Since it’s been a hectic and busy time for me in the last few months, I’m really enjoying putting some guest posts up here. My good pal Moss over at Moss And Ink wrote this one. Go check her stuff out, and be sure to check in from time to time. She may be off on some grand adventures soon.
After spending countless hours in the woods working, hiking and just plain living I discovered something important about myself; I care about food deeply… and I can spend hours upon hours just thinking about it. Having devoted so much brain power to this subject matter, the conclusion I have come to is that food is always worth it. If you’re going to devote hours of your life to slogging up a mountain, you should be feeding yourself the best possible foods to make it happen.
|Moss’s Balls of Awesome|
I was an average to fairly healthy eater before my thru-hike and I’m not going lie, I was seriously excited to have an excuse to guzzle sodas and chips and candy constantly on my hike. But by the time I was a third of the way finished, my fantasies had switched from soda to fruit and salad and smoothies. Of course, I still indulged in every junk food known to man: Velveeta sandwiches? Check. Candy bars for breakfast, lunch, and dinner? Check. Beef jerky and Lucky Charms cereal as a nutritionally balanced meal? Check. By the time I hit the great state of Maine, my body was hurting. The foods that were easiest to pack and eat were nutritionally devoid and it was clearly affecting my physical performance. Ever since then I’ve made a real effort to eat more balanced meal; foods without processed sugar and meals that incorporate fruits, vegetables, and grains as much as possible.
I’m going to share what I have decided is truly the perfect trail snack. Think Larabar, only better. It’s super healthy and very quick and easy to make. It’s also pretty versatile and can be customized according to what you like. Some of these ingredients may not be ones you have lying around the house… however, they are all ingredients that you can adapt into your other meals and feel good about yourself for doing it, because nutritionally, these foods are the cream of the crop. You can find them at your local health food store, Whole Foods market, or even online. I’ll spare you the lectures on nutritional value but will list other ways you can use each lesser known ingredient so it won’t sit on your shelf unused except for this recipe. Don’t forget that this recipe is extremely flexible and you can (and should) experiment with the ingredient list – so if you want to omit the chia and flax seeds, go for it. A word of warning, though: making this will be much easier if you possess a food processor.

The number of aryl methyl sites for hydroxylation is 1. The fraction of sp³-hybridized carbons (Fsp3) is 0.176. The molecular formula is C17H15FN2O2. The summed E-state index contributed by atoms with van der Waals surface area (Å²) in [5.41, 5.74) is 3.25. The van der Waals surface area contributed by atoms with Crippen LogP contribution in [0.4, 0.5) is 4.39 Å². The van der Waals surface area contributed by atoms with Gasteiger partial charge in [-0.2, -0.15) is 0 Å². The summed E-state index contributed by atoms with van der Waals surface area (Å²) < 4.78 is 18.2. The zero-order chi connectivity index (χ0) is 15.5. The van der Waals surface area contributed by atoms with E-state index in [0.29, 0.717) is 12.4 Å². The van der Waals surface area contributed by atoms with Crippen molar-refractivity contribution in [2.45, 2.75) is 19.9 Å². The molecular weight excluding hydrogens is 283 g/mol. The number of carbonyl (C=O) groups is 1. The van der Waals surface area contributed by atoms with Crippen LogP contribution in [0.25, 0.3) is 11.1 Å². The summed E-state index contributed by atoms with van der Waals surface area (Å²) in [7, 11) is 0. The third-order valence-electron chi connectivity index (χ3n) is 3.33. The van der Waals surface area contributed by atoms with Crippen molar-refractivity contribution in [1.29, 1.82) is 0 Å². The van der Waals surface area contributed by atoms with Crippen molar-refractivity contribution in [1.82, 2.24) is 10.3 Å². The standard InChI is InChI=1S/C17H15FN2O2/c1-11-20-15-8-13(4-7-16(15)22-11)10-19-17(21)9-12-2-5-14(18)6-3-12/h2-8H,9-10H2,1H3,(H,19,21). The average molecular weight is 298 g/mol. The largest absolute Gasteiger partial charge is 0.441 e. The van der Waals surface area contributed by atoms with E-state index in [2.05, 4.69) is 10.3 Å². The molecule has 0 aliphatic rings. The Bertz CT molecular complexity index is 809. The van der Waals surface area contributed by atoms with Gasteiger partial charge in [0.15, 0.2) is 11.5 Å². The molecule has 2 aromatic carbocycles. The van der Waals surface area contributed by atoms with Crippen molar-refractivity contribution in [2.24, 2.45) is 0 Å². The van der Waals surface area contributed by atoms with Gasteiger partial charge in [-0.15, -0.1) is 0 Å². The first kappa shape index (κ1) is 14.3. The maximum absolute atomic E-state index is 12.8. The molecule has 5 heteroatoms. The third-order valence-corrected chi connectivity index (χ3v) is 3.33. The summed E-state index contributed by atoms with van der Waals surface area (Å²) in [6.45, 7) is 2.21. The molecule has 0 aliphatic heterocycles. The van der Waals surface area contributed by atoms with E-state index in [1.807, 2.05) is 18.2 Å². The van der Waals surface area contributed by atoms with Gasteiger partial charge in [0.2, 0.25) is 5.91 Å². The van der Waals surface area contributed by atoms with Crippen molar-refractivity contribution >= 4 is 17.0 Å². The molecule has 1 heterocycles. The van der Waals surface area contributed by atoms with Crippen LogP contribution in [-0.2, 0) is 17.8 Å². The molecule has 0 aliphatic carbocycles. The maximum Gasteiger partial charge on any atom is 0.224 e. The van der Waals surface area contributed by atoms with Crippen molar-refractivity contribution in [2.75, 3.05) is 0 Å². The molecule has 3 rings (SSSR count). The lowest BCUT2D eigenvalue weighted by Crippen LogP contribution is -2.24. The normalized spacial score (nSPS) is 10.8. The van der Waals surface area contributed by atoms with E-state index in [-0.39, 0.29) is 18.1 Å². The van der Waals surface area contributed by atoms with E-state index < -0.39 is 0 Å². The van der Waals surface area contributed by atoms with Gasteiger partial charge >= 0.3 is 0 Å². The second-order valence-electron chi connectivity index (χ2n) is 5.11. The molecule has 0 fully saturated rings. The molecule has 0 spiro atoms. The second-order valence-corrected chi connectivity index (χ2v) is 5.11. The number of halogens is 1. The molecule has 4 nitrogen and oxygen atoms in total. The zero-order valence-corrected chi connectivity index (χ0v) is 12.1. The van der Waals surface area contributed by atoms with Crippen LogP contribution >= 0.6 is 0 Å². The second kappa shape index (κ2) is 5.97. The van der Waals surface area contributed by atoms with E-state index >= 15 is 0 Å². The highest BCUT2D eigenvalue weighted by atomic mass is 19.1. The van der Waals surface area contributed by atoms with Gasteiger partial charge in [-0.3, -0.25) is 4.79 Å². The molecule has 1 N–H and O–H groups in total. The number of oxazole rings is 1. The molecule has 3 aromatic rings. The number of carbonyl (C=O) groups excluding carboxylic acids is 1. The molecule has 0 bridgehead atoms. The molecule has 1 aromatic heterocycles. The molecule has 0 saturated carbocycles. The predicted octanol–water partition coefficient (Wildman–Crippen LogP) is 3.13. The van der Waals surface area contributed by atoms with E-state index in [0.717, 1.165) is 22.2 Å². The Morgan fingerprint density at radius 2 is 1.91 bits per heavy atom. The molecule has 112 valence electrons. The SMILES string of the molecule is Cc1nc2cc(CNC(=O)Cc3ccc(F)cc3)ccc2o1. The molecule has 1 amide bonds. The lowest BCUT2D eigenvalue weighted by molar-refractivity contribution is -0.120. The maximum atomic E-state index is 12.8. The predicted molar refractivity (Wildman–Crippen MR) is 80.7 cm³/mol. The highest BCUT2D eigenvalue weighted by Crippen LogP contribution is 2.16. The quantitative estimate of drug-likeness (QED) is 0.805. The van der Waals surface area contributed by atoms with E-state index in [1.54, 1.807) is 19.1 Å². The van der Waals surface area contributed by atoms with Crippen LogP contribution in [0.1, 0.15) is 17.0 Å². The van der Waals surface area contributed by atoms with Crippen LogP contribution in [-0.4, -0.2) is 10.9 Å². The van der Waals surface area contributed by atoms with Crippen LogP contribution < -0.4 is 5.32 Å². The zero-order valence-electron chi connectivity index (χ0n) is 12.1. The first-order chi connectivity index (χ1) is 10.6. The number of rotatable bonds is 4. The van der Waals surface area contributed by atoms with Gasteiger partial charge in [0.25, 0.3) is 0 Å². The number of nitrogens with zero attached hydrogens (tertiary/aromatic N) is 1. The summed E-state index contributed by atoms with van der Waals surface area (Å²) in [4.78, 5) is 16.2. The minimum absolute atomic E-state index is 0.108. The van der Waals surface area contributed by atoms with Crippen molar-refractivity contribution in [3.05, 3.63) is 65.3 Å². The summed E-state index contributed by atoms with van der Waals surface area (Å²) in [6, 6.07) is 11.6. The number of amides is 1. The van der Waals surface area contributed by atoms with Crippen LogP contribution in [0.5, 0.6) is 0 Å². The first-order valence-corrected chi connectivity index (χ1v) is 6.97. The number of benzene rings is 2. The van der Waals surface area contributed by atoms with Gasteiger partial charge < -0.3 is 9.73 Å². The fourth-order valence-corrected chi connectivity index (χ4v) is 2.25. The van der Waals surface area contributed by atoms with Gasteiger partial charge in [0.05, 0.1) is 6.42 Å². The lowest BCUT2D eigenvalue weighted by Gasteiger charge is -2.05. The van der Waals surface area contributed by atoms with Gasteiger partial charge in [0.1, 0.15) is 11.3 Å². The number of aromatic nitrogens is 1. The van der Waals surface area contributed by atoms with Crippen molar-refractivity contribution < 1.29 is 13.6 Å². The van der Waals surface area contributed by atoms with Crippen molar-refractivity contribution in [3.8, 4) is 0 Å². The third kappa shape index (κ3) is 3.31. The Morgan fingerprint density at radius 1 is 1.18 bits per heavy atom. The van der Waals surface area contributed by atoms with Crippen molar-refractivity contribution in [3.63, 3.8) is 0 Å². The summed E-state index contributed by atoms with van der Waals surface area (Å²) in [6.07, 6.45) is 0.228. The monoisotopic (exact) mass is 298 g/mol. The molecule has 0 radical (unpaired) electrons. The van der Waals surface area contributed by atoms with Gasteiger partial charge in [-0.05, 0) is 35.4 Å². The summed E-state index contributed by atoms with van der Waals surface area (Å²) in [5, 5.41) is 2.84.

Great Balls of Awesome
(To be honest, I vary the amount/size I make each time, so I can’t give you a set number that the recipe makes!)
-6 dates (I strongly suggest using whole Mehdjool dates… this is the one item that I wouldn’t skimp on) soak the dates overnight in a bowl of water, or zap them for about 2-3 minutes (until soft) in a bowl of water in the microwave right before making the recipe – either way don’t forget to remove the pits first!
-1 cup shelled walnuts (toasted or not – your call)
-1 cup shelled almonds
-Anywhere from 1/8 to 1/4 cup golden flax seeds (great on sauteed vegetables, sprinkled on salads, in oatmeal, muffins, granola, and with yogurt, fruit & honey)
-1/8 cup chia seeds (best in oatmeal, granola, and in yogurt with fruit and honey)
-1/2 cup wheat germ (awesome in baked goods, also smoothies, oatmeal, and the yogurt/fruit/combo)
-1 tablespoon coconut oil (has a higher heating point so is great for sauteing vegetables in curry recipes, also can be used like butter on toast, or substituted in lots of baking recipes… I also like to put a little in smoothies sometimes)
-1 teaspoon cinnamon (or more to taste)
-1 tablespoon apple cider vinegar (this probably could be optional but I always throw it in there – it’s an old wives health remedy that I have a soft spot for, and you can’t even taste it in there!)
-1 teaspoon salt
1. Pulse the almonds in the food processor until finely chopped
2. Add walnuts, cinnamon, and salt and process until incorporated and finely chopped.
3. Add the rest of your dry ingredients (chia seeds, wheat germ, etc.) and pulse until incorporated.
4. Remove dates from water, add dates, coconut oil, vinegar, and and pulse – it should very quickly form a ball, don’t pulse for too long – just until it forms a ball/is blended.
5. Make sure it’s well blended, then form small balls by hand and refrigerate. If you prefer to do bars, form the mix into one large ball, then chill for an hour or two before rolling out with a rolling pin on a baking sheet.
Keep refrigerated/covered until use (I generally use parchment paper and tupperware). I like to just take a few in a ziplock for dayhikes and not worry too much about squishing/stickiness. If you are concerned, parchment paper and tupperware is the way to go.
Options: these are AMAZING dipped in dark chocolate and sprinkled with coarse sea salt (I can’t eat them any other way at the moment). You can also roll them in sesame seeds, or add finely chopped dried fruit of your choice to step 3 or small chunks of chocolate or cacao nibs. Other nuts that work well in lieu of almonds or walnuts: pecans, Brazil nuts, cashews, macadamias and sunflower seeds. You also could experiment with spices too… I think a gingerbread version would be delicious!